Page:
Could our own position in Canada have been more correctly depicted? And in Nova Scotia we have precisely the same features. Nay, we have the Hon. Mr. Johnson, who, if we mistake not greatly, was the Attorney-General of the last Tory Administration of Nova Scotia, actually moving resolutions in the House of Assembly for something which very nearly approaches “peaceable separation” from the British Empire. The first “whereas” of Mr. Johnston’s resolutions shows the same vexation at the constitutional system which upset the day and general of Mr. J. and his friends, as the Canada Tories indulge in:—
Whereas, The self-Government extended to the British North American Province by the Secretary of State of the Colonies, having placed the Local affairs of the Province in the hands of the Executive Council unrestrained by any control on the part of the Lieutenant Governor or the Imperial Government, it is necessary to correct the anomalies and inconveniences unavoidable in the application of Imperial usages to a colony; and a common duty is created, irrespective of party interests, to cast the Institutions of the Province into such forms as may unite the freest operation of the public sentiment with the most efficient, upright, and economical exercise of the Executive, Legislative and Municipal functions: nor is it less obligatory on this House to obtain more perfect stability and certainty for principles of Provincial Government than can now be relied on—the present Secretary of State for the Colonies having, both in declarations and acts, shewn that a Minister of the Crown in the administration of Colonial affairs may hold himself free to disallow what a predecessor in the exercise of his official functions had established:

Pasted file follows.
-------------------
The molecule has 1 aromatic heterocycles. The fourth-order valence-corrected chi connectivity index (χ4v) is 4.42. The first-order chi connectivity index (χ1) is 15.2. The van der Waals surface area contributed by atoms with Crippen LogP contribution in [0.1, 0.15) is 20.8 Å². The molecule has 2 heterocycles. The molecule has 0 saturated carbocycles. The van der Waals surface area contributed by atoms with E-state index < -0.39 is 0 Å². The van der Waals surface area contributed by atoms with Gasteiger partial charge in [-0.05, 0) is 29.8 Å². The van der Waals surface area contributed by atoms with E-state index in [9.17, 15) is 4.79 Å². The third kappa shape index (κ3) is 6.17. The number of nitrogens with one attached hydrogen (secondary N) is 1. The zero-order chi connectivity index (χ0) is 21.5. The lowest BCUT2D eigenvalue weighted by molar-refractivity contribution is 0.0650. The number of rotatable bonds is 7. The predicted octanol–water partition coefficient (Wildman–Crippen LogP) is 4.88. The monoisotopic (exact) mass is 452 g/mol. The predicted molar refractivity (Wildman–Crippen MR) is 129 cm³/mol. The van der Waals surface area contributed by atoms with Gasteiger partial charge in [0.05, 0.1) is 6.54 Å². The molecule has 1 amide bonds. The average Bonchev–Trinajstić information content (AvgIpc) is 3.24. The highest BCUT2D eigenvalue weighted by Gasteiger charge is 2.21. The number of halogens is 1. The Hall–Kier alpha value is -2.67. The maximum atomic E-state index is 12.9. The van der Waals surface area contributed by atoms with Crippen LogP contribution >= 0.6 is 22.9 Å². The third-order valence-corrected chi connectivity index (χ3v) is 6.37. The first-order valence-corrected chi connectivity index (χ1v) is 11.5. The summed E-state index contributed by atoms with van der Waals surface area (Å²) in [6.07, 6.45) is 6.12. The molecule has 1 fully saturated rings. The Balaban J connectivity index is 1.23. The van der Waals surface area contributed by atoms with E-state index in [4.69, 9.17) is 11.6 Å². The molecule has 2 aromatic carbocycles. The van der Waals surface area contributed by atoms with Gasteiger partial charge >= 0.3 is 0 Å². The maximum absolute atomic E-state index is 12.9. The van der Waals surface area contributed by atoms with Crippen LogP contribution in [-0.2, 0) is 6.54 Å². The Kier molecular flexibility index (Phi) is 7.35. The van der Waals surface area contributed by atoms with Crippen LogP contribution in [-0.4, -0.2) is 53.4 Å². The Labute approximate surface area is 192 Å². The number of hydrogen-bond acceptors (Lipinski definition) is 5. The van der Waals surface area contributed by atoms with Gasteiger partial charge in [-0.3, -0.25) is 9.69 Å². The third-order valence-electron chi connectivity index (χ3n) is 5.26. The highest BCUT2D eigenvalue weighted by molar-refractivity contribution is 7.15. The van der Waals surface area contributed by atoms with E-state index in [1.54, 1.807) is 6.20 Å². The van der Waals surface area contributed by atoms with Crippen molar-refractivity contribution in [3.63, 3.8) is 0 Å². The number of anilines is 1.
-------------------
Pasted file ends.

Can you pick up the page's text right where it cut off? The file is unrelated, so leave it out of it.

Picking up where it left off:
And the second “whereas” shows the same petty bitterness at the Head of the Nova Scotian Government, for carrying out the wishes of the people, as has been shown here, for the same reason, by our Tories:—
And Whereas, First: As regards the Lieutenant Governor This officer while in theory possessed of the Executive authority has been in reality denuded of all power, and should he attempt to exercise an independent control over the affairs of the Province he would disturb the principle of responsibility under which the Executive Council are now called to exercise the functions of Government. Hence so long as the Lieutenant Governor shall continue to be viewed as the head of the Provincial Administration, he must either sink into insignificance or become the instrument of Executive obstruction; in the one case the reverence due the Sovereign being insensibly diminished by the contempt engendered for the office of Her Representatives; in the other the harmony of the Province being endangered by the violation of a principle which the British Government in the last two years has affirmed, and Earl Grey as Colonial Secretary has sealed by acts of unmistakeable significancy.